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This course covers the entire photographic workflow in Apple Aperture, from import to enhancement to output. Author Derrick Story covers organizing image collections with star ratings, labels, and Smart Albums, and using the image editing tools to adjust exposure, retouch flaws, and correct color balance issues. And one of the most noteworthy features in Aperture is explored in detail: its ability to store video clips alongside the stills from digital cameras, then combine them to create stunning multimedia slideshows.
This course was updated on 10/03/12. Updated movies cover the features added through version 3.3, including Retina display support, iCloud photo sharing, streamlined integration with iPhoto, and much more.
Here's a fun, quick tip for you. If you don't want to play the whole movie, as we did in the previous tutorial, and you just want to grab a frame from a movie, I am going to show you how to do that. Let's go back to our project right here and here is where our movie is, and we can just double-click on it to bring it up. You can scrub here until you find the frame that you want. Then we go to the gear menu and we go to New JPEG from frame. Now depending on what the resolution is for your movie, that will drive the resolution for the still frame.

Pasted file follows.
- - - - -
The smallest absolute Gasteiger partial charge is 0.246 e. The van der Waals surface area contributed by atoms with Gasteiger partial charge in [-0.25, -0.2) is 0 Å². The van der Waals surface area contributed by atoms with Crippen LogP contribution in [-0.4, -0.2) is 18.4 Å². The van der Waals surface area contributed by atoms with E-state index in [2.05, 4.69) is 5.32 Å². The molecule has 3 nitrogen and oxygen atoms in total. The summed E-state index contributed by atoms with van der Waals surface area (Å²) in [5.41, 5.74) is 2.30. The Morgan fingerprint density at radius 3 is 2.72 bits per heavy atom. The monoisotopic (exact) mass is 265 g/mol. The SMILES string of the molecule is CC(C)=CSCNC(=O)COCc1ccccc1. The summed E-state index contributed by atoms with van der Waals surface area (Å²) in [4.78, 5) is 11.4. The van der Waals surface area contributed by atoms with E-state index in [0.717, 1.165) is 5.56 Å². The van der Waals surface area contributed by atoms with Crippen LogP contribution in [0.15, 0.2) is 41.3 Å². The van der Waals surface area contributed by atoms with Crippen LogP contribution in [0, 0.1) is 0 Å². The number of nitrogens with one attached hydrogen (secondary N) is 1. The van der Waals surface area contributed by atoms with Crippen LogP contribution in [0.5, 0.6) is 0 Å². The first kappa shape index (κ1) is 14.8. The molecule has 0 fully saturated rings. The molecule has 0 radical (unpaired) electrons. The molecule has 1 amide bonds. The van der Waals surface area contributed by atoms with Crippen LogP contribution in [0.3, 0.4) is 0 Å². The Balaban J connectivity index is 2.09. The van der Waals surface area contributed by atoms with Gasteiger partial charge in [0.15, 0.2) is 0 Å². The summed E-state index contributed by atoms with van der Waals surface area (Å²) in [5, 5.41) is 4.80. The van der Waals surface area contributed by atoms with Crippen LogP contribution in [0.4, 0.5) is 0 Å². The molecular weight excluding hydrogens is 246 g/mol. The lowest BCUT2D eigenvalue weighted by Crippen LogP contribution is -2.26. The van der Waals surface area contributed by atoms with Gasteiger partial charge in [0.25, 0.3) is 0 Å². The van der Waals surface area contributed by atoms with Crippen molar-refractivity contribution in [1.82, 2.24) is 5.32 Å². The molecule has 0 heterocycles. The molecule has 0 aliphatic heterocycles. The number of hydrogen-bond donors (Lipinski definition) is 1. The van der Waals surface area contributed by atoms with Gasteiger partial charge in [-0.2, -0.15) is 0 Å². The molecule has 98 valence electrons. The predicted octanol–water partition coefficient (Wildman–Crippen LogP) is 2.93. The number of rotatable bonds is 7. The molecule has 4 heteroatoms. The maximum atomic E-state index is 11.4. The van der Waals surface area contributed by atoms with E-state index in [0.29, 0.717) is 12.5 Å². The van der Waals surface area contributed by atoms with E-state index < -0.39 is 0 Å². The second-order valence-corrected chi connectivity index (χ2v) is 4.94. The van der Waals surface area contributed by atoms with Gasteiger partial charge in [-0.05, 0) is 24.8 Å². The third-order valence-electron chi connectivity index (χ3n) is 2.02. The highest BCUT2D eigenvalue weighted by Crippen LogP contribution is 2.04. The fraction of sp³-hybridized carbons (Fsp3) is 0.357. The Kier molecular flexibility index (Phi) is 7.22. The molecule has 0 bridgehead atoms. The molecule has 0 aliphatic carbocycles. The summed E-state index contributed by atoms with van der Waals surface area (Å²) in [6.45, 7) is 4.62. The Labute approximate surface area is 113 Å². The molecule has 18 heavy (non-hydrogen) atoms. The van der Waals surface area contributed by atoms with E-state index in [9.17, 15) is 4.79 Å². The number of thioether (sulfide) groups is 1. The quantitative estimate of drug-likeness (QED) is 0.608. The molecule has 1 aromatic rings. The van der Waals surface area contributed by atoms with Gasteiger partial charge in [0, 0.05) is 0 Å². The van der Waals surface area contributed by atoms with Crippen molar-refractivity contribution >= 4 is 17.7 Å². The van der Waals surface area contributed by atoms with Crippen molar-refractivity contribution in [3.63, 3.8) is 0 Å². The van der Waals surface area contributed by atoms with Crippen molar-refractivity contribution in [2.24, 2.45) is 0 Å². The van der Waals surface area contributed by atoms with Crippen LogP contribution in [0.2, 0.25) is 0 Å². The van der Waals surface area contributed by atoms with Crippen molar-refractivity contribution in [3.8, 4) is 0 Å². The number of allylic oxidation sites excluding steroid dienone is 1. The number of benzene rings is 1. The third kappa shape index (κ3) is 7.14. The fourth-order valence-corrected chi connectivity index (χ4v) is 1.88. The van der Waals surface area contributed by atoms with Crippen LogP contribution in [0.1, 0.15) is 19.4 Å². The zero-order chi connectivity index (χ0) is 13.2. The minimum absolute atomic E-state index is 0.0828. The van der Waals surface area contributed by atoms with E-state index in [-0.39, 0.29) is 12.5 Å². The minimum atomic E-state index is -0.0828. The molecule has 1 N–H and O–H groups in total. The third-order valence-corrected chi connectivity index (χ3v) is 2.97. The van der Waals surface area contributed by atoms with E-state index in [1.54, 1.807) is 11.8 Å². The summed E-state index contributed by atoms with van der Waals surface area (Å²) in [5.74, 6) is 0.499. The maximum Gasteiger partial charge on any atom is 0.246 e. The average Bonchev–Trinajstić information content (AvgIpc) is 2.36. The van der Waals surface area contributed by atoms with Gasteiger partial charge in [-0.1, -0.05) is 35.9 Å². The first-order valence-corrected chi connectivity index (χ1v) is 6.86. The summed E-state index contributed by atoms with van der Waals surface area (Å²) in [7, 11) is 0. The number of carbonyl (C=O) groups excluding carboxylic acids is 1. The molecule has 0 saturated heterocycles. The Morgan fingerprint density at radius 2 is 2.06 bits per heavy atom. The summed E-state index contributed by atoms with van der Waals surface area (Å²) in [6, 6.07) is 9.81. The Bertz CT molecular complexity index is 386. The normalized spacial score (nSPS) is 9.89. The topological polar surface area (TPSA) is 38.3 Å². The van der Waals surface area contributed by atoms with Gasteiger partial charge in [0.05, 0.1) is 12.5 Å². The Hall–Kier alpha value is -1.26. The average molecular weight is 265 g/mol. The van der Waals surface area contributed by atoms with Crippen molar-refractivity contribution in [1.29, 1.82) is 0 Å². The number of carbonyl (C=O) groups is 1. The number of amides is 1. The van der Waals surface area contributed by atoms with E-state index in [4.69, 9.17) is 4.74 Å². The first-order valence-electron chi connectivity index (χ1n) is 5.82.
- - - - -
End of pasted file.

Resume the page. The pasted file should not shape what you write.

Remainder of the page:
Click on that. Just like that, Aperture did that. Now I am going to double-click again to bring us back to movie size. Now we want to find our JPEG that it created. Well, hey, why not use the Filter? Let's just change our File Type now to JPEG, because we know that's what Aperture created. It shows all of our JPEGs. Here is our frame grab form our movie. Let's go to Metadata. Let's take a look at it. Sure enough, it's a JPEG. It's from a standard definition movie.
That means 640x480. So, that is the size of the JPEG. However, if you're shooting in HD with one of these newer cameras, your frame grab could be a glorious 1920 pixels, which means that's over two megapixel image, which means that as you're shooting video, you're actually shooting two megapixels, boom, boom, boom every frame, and you can grab any of those frames by using this technique.
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